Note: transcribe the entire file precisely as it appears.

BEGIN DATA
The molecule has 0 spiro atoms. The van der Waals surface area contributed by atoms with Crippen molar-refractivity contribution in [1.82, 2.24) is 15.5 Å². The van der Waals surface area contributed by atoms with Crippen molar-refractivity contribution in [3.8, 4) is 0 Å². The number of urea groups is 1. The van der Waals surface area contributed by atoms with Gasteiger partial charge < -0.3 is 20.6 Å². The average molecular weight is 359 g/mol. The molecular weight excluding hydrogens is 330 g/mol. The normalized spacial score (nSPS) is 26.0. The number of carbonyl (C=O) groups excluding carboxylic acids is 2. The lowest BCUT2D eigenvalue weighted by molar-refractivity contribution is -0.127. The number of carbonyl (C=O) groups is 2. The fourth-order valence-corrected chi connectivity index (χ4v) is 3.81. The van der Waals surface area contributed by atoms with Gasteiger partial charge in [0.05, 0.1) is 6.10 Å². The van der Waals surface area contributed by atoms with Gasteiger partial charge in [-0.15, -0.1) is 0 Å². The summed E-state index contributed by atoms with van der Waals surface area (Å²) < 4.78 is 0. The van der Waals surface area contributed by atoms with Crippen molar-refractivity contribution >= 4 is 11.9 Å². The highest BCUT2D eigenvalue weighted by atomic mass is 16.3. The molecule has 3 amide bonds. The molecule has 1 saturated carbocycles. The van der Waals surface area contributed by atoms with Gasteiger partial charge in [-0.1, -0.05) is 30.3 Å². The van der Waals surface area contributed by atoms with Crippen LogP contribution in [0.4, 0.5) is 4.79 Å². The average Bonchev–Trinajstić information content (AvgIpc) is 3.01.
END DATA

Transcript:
The molecule has 0 spiro atoms. The van der Waals surface area contributed by atoms with Crippen molar-refractivity contribution in [1.82, 2.24) is 15.5 Å². The van der Waals surface area contributed by atoms with Crippen molar-refractivity contribution in [3.8, 4) is 0 Å². The number of urea groups is 1. The van der Waals surface area contributed by atoms with Gasteiger partial charge < -0.3 is 20.6 Å². The average molecular weight is 359 g/mol. The molecular weight excluding hydrogens is 330 g/mol. The normalized spacial score (nSPS) is 26.0. The number of carbonyl (C=O) groups excluding carboxylic acids is 2. The lowest BCUT2D eigenvalue weighted by molar-refractivity contribution is -0.127. The number of carbonyl (C=O) groups is 2. The fourth-order valence-corrected chi connectivity index (χ4v) is 3.81. The van der Waals surface area contributed by atoms with Gasteiger partial charge in [0.05, 0.1) is 6.10 Å². The van der Waals surface area contributed by atoms with Gasteiger partial charge in [-0.15, -0.1) is 0 Å². The summed E-state index contributed by atoms with van der Waals surface area (Å²) < 4.78 is 0. The van der Waals surface area contributed by atoms with Crippen molar-refractivity contribution >= 4 is 11.9 Å². The highest BCUT2D eigenvalue weighted by atomic mass is 16.3. The molecule has 3 amide bonds. The molecule has 1 saturated carbocycles. The van der Waals surface area contributed by atoms with Gasteiger partial charge in [-0.1, -0.05) is 30.3 Å². The van der Waals surface area contributed by atoms with Crippen LogP contribution in [0.4, 0.5) is 4.79 Å². The average Bonchev–Trinajstić information content (AvgIpc) is 3.01.